The Wind-Up Bird Chronicle

Adjective: Intended for or likely to be understood by only a small number of people with a specialized knowledge or interest.

You can’t say I don’t try. Though I know my literary heartland lies in the shortlists of the major prize nominees spattered with easy reads, for the sake of widening my mind and giving you, my fair readers, some variety, I sometimes foray off that happy path. I’ve shared with you non-fiction; autobiography; but now for me comes the furthest stray of all: post-modernist fiction. Fiction which denies all of the things you like about fiction, just to be difficult. Books with an agenda, but not one you could ever really work out, and which the novelist doesn’t know either. Books where the writer gets away with the uncomfortable fact that they have no idea what they’re saying through layers of vague learned allusion and the studied avoidance of resolution, all with the underlying implication this approach is superior. Typically, in this self-reflexive word, it’s esoteric: a word which enacts its own definition.

A few posts ago, “Honeymoon Reading,” I shared with you the story of this book being recommended to me – in such a way that the alarm bells should have started ringing. A mystical director peering through the gloom in a warehouse during a shoot telling me how deeply this book affected his life. Already guilty at not having sampled Murakami, I dutifully purchased and got stuck in. The first half was surprisingly enjoyable; clearly written despite the strange events it was relating, managing through story and language to communicate a strange sense of disconnection from the modern world. The disconnection of our protagonist, who becomes increasingly isolated towards the centre of the novel, slowly grows until you find him in a strange world where the line between reality, dream, spirit world and imagination is totally lost. There’s no sense of true or false, and this ebbing of modern normal life is intriguing and strangely soothing, as if Murakami’s carting you off on this journey without you noticing.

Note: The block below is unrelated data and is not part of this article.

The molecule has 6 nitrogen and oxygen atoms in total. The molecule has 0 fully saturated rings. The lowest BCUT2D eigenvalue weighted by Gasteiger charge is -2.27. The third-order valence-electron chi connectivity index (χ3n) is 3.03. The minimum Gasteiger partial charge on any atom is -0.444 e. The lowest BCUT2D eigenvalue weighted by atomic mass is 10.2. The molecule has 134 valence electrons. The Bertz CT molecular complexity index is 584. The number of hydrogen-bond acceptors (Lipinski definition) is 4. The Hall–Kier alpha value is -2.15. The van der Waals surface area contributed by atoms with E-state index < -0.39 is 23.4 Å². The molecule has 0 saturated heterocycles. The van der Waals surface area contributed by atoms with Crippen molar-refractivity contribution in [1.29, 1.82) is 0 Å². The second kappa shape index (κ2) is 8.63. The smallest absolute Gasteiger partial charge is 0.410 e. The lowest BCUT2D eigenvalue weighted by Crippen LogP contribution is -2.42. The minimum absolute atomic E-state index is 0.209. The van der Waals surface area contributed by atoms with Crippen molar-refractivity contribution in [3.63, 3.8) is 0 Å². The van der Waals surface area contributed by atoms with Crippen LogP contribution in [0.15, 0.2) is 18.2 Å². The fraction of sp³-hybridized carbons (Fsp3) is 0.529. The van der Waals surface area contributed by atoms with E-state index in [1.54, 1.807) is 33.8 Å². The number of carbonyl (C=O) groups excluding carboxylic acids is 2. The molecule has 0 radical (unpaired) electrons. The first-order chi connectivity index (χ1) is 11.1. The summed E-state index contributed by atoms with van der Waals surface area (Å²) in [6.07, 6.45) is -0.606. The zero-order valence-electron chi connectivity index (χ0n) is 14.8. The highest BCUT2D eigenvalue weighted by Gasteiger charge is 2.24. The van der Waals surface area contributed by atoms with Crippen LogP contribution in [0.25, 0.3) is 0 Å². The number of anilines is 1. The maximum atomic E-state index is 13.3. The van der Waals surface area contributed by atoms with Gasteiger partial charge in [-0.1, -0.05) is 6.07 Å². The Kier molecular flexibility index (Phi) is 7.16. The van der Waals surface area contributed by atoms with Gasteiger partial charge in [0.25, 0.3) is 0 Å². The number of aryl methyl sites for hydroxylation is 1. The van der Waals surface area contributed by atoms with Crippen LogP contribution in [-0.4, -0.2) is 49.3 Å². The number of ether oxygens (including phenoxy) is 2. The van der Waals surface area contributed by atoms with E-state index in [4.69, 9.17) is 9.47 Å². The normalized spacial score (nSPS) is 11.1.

Half way through, fatigue hits. By now you’ve read enough to know that Murakami is never going to reveal exactly what’s going on at the end of the book – at best we’ll get (and do get) a partial sense of a stage closed with a snowdrift of unanswered questions banked up on either side of the back cover. Things start getting weirder, and yet MORE esoteric. No doubt wrongly, nothing makes me care less than a mystery I know I won’t be able to solve. Just give me one of those “There’s a donkey dead on its back in the corner of a cricket pavilion. Beside it is an ice lolly and a rapier. How did it die?” and I’m slumped on the floor snoring and drooling out of the side of my mouth. Unfortunately, the second half of the book was the literary equivalent of that attractive phenomenon – a drag through increasingly unrelatable and bizarre events, becoming more disconnected rather than drawing together. Having said this, the ending does offer greater closure than I expected, and even a slight degree of explanation – but still enough that you can completely construct large parts of the plot and the meaning behind the story for yourself. No doubt, there’s something crushing about an author who frog-marches you to their hobby-horse conclusion, and something magical about the delicacy of touch which leaves you asking questions way after the end of the book and even considering things in a new light as you’re forced to engage your mind. But this much mysticism evaporates to nothingness – leaving a novel as hollow as its protagonist.


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